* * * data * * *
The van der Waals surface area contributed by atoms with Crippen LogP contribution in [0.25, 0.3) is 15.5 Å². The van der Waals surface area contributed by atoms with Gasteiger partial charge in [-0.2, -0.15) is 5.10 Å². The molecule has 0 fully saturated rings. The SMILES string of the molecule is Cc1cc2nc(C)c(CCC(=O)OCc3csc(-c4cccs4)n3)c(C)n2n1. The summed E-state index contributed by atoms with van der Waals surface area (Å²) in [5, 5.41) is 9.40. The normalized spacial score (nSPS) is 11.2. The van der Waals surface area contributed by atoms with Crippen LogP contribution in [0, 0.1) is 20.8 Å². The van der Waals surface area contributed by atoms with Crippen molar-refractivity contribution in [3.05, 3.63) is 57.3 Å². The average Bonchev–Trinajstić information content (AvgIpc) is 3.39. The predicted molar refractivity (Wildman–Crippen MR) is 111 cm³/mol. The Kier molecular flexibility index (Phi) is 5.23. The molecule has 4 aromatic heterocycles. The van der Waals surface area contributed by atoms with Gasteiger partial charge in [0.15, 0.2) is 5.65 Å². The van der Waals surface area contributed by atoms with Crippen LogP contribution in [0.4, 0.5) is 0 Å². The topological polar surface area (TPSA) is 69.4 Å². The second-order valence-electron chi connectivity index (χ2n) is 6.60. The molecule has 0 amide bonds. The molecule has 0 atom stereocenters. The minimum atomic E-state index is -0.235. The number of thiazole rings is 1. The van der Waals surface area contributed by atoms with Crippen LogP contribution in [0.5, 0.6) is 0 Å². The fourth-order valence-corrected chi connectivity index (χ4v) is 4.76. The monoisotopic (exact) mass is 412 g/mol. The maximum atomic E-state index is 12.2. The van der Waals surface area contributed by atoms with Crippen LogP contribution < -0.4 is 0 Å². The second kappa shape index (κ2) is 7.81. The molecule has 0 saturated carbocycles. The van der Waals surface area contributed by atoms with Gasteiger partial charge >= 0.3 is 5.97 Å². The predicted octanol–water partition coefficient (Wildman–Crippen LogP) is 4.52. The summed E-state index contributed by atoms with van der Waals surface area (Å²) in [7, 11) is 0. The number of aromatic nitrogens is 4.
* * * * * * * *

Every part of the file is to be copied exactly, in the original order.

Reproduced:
The van der Waals surface area contributed by atoms with Crippen LogP contribution in [0.25, 0.3) is 15.5 Å². The van der Waals surface area contributed by atoms with Gasteiger partial charge in [-0.2, -0.15) is 5.10 Å². The molecule has 0 fully saturated rings. The SMILES string of the molecule is Cc1cc2nc(C)c(CCC(=O)OCc3csc(-c4cccs4)n3)c(C)n2n1. The summed E-state index contributed by atoms with van der Waals surface area (Å²) in [5, 5.41) is 9.40. The normalized spacial score (nSPS) is 11.2. The van der Waals surface area contributed by atoms with Crippen LogP contribution in [0, 0.1) is 20.8 Å². The van der Waals surface area contributed by atoms with Crippen molar-refractivity contribution in [3.05, 3.63) is 57.3 Å². The average Bonchev–Trinajstić information content (AvgIpc) is 3.39. The predicted molar refractivity (Wildman–Crippen MR) is 111 cm³/mol. The Kier molecular flexibility index (Phi) is 5.23. The molecule has 4 aromatic heterocycles. The van der Waals surface area contributed by atoms with Gasteiger partial charge in [0.15, 0.2) is 5.65 Å². The van der Waals surface area contributed by atoms with Crippen LogP contribution in [0.4, 0.5) is 0 Å². The topological polar surface area (TPSA) is 69.4 Å². The second-order valence-electron chi connectivity index (χ2n) is 6.60. The molecule has 0 amide bonds. The molecule has 0 atom stereocenters. The minimum atomic E-state index is -0.235. The number of thiazole rings is 1. The van der Waals surface area contributed by atoms with Crippen LogP contribution in [0.5, 0.6) is 0 Å². The fourth-order valence-corrected chi connectivity index (χ4v) is 4.76. The monoisotopic (exact) mass is 412 g/mol. The maximum atomic E-state index is 12.2. The van der Waals surface area contributed by atoms with Crippen LogP contribution < -0.4 is 0 Å². The second kappa shape index (κ2) is 7.81. The molecule has 0 saturated carbocycles. The van der Waals surface area contributed by atoms with Gasteiger partial charge >= 0.3 is 5.97 Å². The predicted octanol–water partition coefficient (Wildman–Crippen LogP) is 4.52. The summed E-state index contributed by atoms with van der Waals surface area (Å²) in [7, 11) is 0. The number of aromatic nitrogens is 4.